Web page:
Carl August Wildenhahn
born 1805 – died 1868
My June 1837
In Dresden, the 32-year-old theologian takes his leave, boards a stage-coach with his travelling companion Julius, and travels…
“… to a place to which your childhood dreams have already propelled you, to the land of eternal icy mountains and delicate Bernese maidens, of which so many tedious descriptions already exist, to which you are determined to add your own minor contribution!”
His “minor contribution” is a not-in-the-least tedious diary of his three-week trip. It took him through Bavaria into Switzerland, took in Baden and Württemberg on the return journey back, and concluded with final stop in Stuttgart. Wildenhahn reports on his travel experiences, on people, cities, landscapes, and on his own ordeals and delights during his travels, and he enriches the whole with delightful drawings.
He illustrates the nature of travel in the first half of the 19th century, as the era of the stagecoach was coming to an end. In Nuremberg, the two travellers were already able to venture on to the first railway. Even during this period, tourism was flourishing in Switzerland. All those eager British travellers were ruining the prices, noted Wildenhahn. The glaciers still extended far into the valleys – these days, they’ve all melted away.
But Wildenhahn wants more than just to experience the mountains under their eternal ice. He writes:
‘… my path leads towards her, who strolls along the shores of Lake Geneva and turns her brown eyes northwards’.
He’s referring to a certain Louise, who waited for him in vain during that June of 1837. He ran out of time and money before he reached Lake Geneva. But the pair were married the following year. By then, he was working for the church, first in Schönefeld near Leipzig, and later in Bautzen, where he would stay until the end of his life. He combined his work for the church with an enormous output as an author, writing textbooks as well as popular titles, for instance travel books.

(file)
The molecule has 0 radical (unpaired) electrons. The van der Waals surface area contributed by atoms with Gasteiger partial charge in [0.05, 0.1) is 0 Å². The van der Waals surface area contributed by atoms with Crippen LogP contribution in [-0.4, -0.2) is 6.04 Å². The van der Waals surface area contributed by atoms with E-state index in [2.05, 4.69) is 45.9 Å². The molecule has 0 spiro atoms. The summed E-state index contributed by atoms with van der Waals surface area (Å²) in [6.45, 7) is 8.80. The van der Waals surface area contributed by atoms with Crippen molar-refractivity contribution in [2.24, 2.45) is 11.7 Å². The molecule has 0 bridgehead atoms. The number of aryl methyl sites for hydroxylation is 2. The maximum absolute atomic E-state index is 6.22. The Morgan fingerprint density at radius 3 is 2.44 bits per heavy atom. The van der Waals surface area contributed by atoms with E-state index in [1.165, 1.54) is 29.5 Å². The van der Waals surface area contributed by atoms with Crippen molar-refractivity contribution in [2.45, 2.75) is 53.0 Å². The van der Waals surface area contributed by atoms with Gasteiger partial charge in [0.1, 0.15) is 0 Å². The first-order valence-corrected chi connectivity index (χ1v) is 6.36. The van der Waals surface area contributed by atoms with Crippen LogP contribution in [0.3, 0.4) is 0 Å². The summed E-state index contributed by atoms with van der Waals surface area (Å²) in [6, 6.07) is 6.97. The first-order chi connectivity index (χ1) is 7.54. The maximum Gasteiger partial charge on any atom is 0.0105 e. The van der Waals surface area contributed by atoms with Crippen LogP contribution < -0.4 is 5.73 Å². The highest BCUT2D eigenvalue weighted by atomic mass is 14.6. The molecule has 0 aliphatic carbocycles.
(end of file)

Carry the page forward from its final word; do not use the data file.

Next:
Even during his time in Dresden, Carl August Wildenhahn was a member of the literary circle surrounding Ludwig Tieck, who himself became famous for his travel books. As a music lover, Wildenhahn also enjoyed a close friendship with the composer Robert Schumann – so close indeed, that he officiated at the wedding of Schumann and Clara Wieck in Schönefeld near Leipzig in September 1840.
One highlight of his time in Switzerland, and a peak in more ways than one, was a trek across the Scheidegg pass in the Bernese Alps. Here’s Wildenhahn again:
An enjoyable hike:
Icy cold around our feet, up to our torsos in snow and water, the blazing sun on our heads – it’s a way to render fools reasonable, and turn reasonable men into fools. Yet there was silence all around us, and from time to time the thundering of an avalanche roared down from the Wetterhorn peak into the valleys. We were running short of breath – our knees were collapsing – our guide had lost his way – that’s all we need – but look there, suddenly the silver horns of the Jungfrau summit came into view. Their gleam shone on us so magically that we once again plucked up our courage, and after an extremely strenuous half hour, we stood at the top of the Scheidegg pass.
On the descent:
Finally, we once again reached meadows without a snow covering and were suddenly standing in front of the magnificent Grindelwald glacier, between the Wetterhorn peak and the Metterberg, a wonderful sight, like a river frozen within a vast chasm – blocks of ice thrust together, silvery white and sky blue within the hollows, and above it, a blazing shaft of sunlight.
Right next to the glacier was a chalet. The herdsman gave us a warm welcome, and then we were reclining on the soft grass, eating milk and cheese and bread, and look there! surrounding us and gazing down on us were the Wetterhorn, the Grindelwald glacier, the Schildhorn, the Metterberg, the Mönch, the Eiger and beyond it, the bashful Jungfrau.
All depictions: © Gerhard Seitz, Das Deutsche Tagebucharchiv e.V.